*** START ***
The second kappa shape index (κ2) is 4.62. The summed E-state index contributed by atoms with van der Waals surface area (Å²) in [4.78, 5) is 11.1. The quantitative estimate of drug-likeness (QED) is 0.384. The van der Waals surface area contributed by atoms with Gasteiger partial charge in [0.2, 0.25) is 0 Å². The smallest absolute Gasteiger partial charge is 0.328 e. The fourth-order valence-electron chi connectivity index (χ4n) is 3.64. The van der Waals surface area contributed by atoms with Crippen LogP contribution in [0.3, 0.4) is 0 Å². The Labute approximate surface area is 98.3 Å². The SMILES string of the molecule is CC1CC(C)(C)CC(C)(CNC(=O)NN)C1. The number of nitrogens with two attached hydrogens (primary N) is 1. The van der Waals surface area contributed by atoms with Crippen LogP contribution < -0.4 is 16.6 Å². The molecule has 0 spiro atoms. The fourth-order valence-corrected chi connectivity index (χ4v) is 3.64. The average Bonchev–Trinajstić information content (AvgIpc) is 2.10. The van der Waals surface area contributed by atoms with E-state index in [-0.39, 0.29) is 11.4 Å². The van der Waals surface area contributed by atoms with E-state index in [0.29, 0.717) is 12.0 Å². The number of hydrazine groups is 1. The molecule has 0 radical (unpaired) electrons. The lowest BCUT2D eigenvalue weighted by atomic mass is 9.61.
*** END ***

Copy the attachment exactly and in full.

The second kappa shape index (κ2) is 4.62. The summed E-state index contributed by atoms with van der Waals surface area (Å²) in [4.78, 5) is 11.1. The quantitative estimate of drug-likeness (QED) is 0.384. The van der Waals surface area contributed by atoms with Gasteiger partial charge in [0.2, 0.25) is 0 Å². The smallest absolute Gasteiger partial charge is 0.328 e. The fourth-order valence-electron chi connectivity index (χ4n) is 3.64. The van der Waals surface area contributed by atoms with Crippen LogP contribution in [0.3, 0.4) is 0 Å². The Labute approximate surface area is 98.3 Å². The SMILES string of the molecule is CC1CC(C)(C)CC(C)(CNC(=O)NN)C1. The number of nitrogens with two attached hydrogens (primary N) is 1. The van der Waals surface area contributed by atoms with Crippen LogP contribution < -0.4 is 16.6 Å². The molecule has 0 spiro atoms. The fourth-order valence-corrected chi connectivity index (χ4v) is 3.64. The average Bonchev–Trinajstić information content (AvgIpc) is 2.10. The van der Waals surface area contributed by atoms with E-state index in [-0.39, 0.29) is 11.4 Å². The van der Waals surface area contributed by atoms with E-state index in [0.29, 0.717) is 12.0 Å². The number of hydrazine groups is 1. The molecule has 0 radical (unpaired) electrons. The lowest BCUT2D eigenvalue weighted by atomic mass is 9.61.